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Investors Win as Discount Brokers Cut Commissions

Save the Date! Our 2017 Investor Conference will be held November 3-5 at the Loews Royal Pacific Resort in Orlando, FL. We’re scheduling many great speakers for the event, including Mark Hulbert, John Buckingham and Wesley Gray among others. You’ll also get to meet my fellow colleagues as well as other AAII members. It’s always a great event.

This week’s commentary was originally going to feature highlights from Warren Buffett’s annual letter to Berkshire Hathaway (BRK.B) shareholders, but then a price war erupted among the discount brokers. On Tuesday morning, Fidelity cut its commissions for buying and selling stocks online to $4.95 per trade on, down from $7.95. Literally hours later, Charles Schwab responded by cutting its commissions to $4.95. The move came after Schwab had already lowered its commissions to $6.95 a few weeks earlier. On Tuesday night, TD Ameritrade announced that its commissions will be $6.95 starting on March 6, down from $9.95. Then this morning, E*Trade cut its commissions from $9.95 to $6.95. Scottrade is still charging $7, but the firm is being acquired by TD Ameritrade.

Saving $6 cumulatively on a roundtrip trade—or in Schwab’s case, $8 relative to the start of February—isn’t, by itself, going to make any one significantly wealthier. Costs and savings, however, are cumulative. Even at just five buy/sell transactions a year, the savings amount to an extra $300 over the course of a decade—and that’s before factoring in the impact of compounding. Continue Reading »


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Highlights from this month’s AAII Journal


AAII Sentiment Survey

Pessimism about the short-term direction of stock prices rose to a post-election high, though optimism remains near its historical average. More about this week’s results.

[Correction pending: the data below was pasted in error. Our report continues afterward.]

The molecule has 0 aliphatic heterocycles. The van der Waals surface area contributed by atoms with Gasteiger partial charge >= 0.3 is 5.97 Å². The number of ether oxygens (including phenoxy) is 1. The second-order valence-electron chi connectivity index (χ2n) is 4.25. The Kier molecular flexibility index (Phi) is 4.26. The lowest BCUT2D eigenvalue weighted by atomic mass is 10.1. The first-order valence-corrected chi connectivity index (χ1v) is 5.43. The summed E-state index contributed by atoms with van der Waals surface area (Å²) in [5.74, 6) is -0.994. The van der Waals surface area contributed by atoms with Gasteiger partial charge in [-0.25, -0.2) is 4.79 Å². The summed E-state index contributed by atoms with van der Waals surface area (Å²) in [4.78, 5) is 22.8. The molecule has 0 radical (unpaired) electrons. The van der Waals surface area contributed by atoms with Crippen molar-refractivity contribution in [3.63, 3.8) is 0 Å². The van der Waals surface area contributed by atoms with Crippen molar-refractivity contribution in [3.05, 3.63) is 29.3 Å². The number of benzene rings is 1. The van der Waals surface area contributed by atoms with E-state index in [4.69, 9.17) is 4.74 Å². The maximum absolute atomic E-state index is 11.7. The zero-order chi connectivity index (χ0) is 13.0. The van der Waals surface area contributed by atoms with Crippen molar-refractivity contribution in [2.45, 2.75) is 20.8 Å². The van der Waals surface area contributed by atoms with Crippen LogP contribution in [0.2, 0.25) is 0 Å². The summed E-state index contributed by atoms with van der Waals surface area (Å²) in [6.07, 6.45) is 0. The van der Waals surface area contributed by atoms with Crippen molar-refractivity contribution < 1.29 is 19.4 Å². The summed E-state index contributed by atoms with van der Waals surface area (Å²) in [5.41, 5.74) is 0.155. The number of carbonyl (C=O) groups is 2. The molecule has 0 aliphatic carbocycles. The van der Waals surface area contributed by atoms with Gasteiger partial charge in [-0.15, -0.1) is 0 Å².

This week’s results:
  • Bullish: 37.9%, down 0.6 points
  • Neutral: 26.5%, down 2.8 points
  • Bearish: 35.6%, up 3.3 points

Historical averages:

  • Bullish: 38.5%
  • Neutral: 31.0%
  • Bearish: 30.5%

Take the Sentiment Survey.


AAII Asset Allocation Survey

Fixed-income allocations rose to a six-month high in February. Equity allocations declined, but remained above average for the 47th consecutive month. More about the latest results.

February AAII Asset Allocation Survey results:
  • Stocks and stock funds: 65.5%, down 0.5 percentage points
  • Bonds and bond funds: 17.3%, up 0.9 percentage points
  • Cash: 17.2%, down 0.5 percentage points

February AAII Asset Allocation Details:

  • Stocks: 26.9%, down 4.2 percentage points
  • Stock funds: 38.6%, up 3.8 percentage points
  • Bonds: 3.3%, down 0.1 percentage points
  • Bond funds: 14.0%, up 1.0 percentage points

Take the Asset Allocation Survey.


The Week Ahead

My colleague Wayne Thorp will explain how to determine a stock’s worth to our Baton Rouge Chapter on Saturday, March 11.

 

Fourth-quarter earnings season is winding down with six members of the S&P 500 scheduled to report: Brown-Forman Corp. (BF.B), H&R Block (HRB) and Urban Outfitters (URBN) on Tuesday, and Signet Jewelers (SIG) and Ulta Beauty (ULTA) on Thursday.

The week’s first economic reports will be January factory orders, which will be released on Monday. Tuesday will feature January international trade data. The February ADP Employment Report and revised fourth-quarter productivity will be released on Wednesday. Thursday will feature February import and export prices. The February jobs data—including the change in nonfarm payrolls and the unemployment rate—will be released on Friday.

Minneapolis Federal Reserve bank president Neel Kashkari will make a public appearance on Monday.